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Friday, May 14, 2021

Telstra employment program harnesses the ‘autism advantage’

Telstra has joined the growing number of Australian businesses to implement a non-standard recruitment process in the aim of attracting neurodiverse employees, such as people with autism.

As many as one in 59 people are on the autism spectrum, only 40% of whom find employment.

This is despite research showing employees with autism are 92% more productive and 48% faster than non-autistic employees.

Autistic individuals can also have higher than average abilities in areas such as pattern recognition, memory, analysis and mathematics.

More than 100 neurodiverse candidates have applied for Telstra’s eight available roles as network engineers, senior technicians and in business support – based in Canberra, Melbourne or Brisbane.

Those candidates have been scouted using alternative methods by Telstra’s recruitment partner, Specialisterne, a worldwide company specialising in placing autistic talent.

Short-listed applicants will not be required to participate in an interview, but rather will go through screening workshops, skills assessments, learning modules, personal activities, and scenarios.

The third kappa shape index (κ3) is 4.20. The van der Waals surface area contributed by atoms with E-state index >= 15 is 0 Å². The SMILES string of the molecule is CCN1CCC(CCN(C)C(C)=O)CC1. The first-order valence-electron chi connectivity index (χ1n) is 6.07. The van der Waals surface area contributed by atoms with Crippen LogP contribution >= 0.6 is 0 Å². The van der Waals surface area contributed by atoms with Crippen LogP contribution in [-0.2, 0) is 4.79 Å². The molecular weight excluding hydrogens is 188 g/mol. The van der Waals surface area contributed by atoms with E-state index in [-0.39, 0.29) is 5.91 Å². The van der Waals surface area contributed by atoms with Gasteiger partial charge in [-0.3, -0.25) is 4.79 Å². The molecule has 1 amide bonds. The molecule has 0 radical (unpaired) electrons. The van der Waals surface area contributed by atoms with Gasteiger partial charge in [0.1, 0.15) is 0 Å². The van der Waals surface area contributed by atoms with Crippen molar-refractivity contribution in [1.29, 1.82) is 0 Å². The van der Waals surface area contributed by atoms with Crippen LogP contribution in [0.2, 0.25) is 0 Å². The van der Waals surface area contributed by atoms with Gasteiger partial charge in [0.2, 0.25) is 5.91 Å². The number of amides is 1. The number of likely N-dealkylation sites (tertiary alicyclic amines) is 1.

Telstra senior capability specialist Serap Potocki said the program was part of Telstra’s diversity and inclusion program and diversity of all kinds made workplaces stronger.

“We all know that diversity in the workplace brings different perspectives and helps increase innovation, which leads to better service for our clients,” Ms Potocki said.

“We need an inclusive culture to help attract excellent and diverse talent and therefore service our customers needs.”

Ms Potocki said the high number of applicants was good for Telstra as it represented significant talent, but she wanted to assure the unsuccessful candidates there would be other opportunities.

“We don’t want people to be discouraged, this is a community who can feel forgotten. Their needs aren’t always met, and their voices aren’t always heard,” she said.

“At Telstra, we are proud to embark on this program and we think it sends the right signals to the community.

“But it’s not just great for us, the whole process is a learning opportunity that everyone can get something out of.

“And it puts them (the candidates) on our database, and they will be contacted if the right opportunity comes up.”

The program also provides post-employment support and managerial training and education for autism awareness – intensively to begin with, before pulling back as the employee finds comfort in the workplace.

Ms Potocki said these were long-term positions, not internships, just “supported recruitment”.

“They will be treated no different than any other employees,” she said.

In 2020, Specialisterne Australia made a submission to the Federal Select Committee’s inquiry into the services, support and life outcomes for autistic people in Australia.

Their submission consisted of short-, medium- and long-term recommendations for systemic change and removing workplace barriers for people with autism.

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